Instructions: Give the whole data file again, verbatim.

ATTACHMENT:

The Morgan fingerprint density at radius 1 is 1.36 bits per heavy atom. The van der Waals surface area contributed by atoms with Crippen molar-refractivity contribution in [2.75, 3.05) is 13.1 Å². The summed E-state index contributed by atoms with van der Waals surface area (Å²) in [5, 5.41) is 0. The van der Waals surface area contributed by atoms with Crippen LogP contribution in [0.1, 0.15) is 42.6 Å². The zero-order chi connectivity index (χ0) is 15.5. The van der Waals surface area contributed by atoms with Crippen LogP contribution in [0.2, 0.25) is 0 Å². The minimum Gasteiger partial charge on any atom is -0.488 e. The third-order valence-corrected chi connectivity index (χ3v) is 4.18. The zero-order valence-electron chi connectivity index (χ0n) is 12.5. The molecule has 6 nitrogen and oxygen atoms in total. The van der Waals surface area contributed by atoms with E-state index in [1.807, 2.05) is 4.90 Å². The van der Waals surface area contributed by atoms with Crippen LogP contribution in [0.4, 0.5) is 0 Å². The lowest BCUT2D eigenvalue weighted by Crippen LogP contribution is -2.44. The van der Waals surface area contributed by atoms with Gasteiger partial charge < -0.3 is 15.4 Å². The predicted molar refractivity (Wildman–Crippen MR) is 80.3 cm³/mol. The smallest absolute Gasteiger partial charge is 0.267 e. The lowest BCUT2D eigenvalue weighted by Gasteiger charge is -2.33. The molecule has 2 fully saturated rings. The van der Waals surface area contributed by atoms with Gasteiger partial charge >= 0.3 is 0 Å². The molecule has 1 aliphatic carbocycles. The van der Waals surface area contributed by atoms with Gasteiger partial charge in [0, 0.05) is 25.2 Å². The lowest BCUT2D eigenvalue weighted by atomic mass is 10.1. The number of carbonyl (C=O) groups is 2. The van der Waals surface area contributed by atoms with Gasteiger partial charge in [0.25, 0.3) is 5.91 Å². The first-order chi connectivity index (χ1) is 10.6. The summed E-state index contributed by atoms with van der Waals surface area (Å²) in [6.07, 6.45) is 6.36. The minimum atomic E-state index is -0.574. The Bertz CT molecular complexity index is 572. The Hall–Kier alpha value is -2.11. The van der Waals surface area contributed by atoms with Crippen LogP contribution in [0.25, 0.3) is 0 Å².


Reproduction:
The Morgan fingerprint density at radius 1 is 1.36 bits per heavy atom. The van der Waals surface area contributed by atoms with Crippen molar-refractivity contribution in [2.75, 3.05) is 13.1 Å². The summed E-state index contributed by atoms with van der Waals surface area (Å²) in [5, 5.41) is 0. The van der Waals surface area contributed by atoms with Crippen LogP contribution in [0.1, 0.15) is 42.6 Å². The zero-order chi connectivity index (χ0) is 15.5. The van der Waals surface area contributed by atoms with Crippen LogP contribution in [0.2, 0.25) is 0 Å². The minimum Gasteiger partial charge on any atom is -0.488 e. The third-order valence-corrected chi connectivity index (χ3v) is 4.18. The zero-order valence-electron chi connectivity index (χ0n) is 12.5. The molecule has 6 nitrogen and oxygen atoms in total. The van der Waals surface area contributed by atoms with E-state index in [1.807, 2.05) is 4.90 Å². The van der Waals surface area contributed by atoms with Crippen LogP contribution in [0.4, 0.5) is 0 Å². The lowest BCUT2D eigenvalue weighted by Crippen LogP contribution is -2.44. The van der Waals surface area contributed by atoms with Gasteiger partial charge < -0.3 is 15.4 Å². The predicted molar refractivity (Wildman–Crippen MR) is 80.3 cm³/mol. The smallest absolute Gasteiger partial charge is 0.267 e. The lowest BCUT2D eigenvalue weighted by Gasteiger charge is -2.33. The molecule has 2 fully saturated rings. The van der Waals surface area contributed by atoms with Gasteiger partial charge >= 0.3 is 0 Å². The molecule has 1 aliphatic carbocycles. The van der Waals surface area contributed by atoms with Gasteiger partial charge in [0, 0.05) is 25.2 Å². The lowest BCUT2D eigenvalue weighted by atomic mass is 10.1. The number of carbonyl (C=O) groups is 2. The van der Waals surface area contributed by atoms with Gasteiger partial charge in [0.25, 0.3) is 5.91 Å². The first-order chi connectivity index (χ1) is 10.6. The summed E-state index contributed by atoms with van der Waals surface area (Å²) in [6.07, 6.45) is 6.36. The minimum atomic E-state index is -0.574. The Bertz CT molecular complexity index is 572. The Hall–Kier alpha value is -2.11. The van der Waals surface area contributed by atoms with Crippen LogP contribution in [0.25, 0.3) is 0 Å².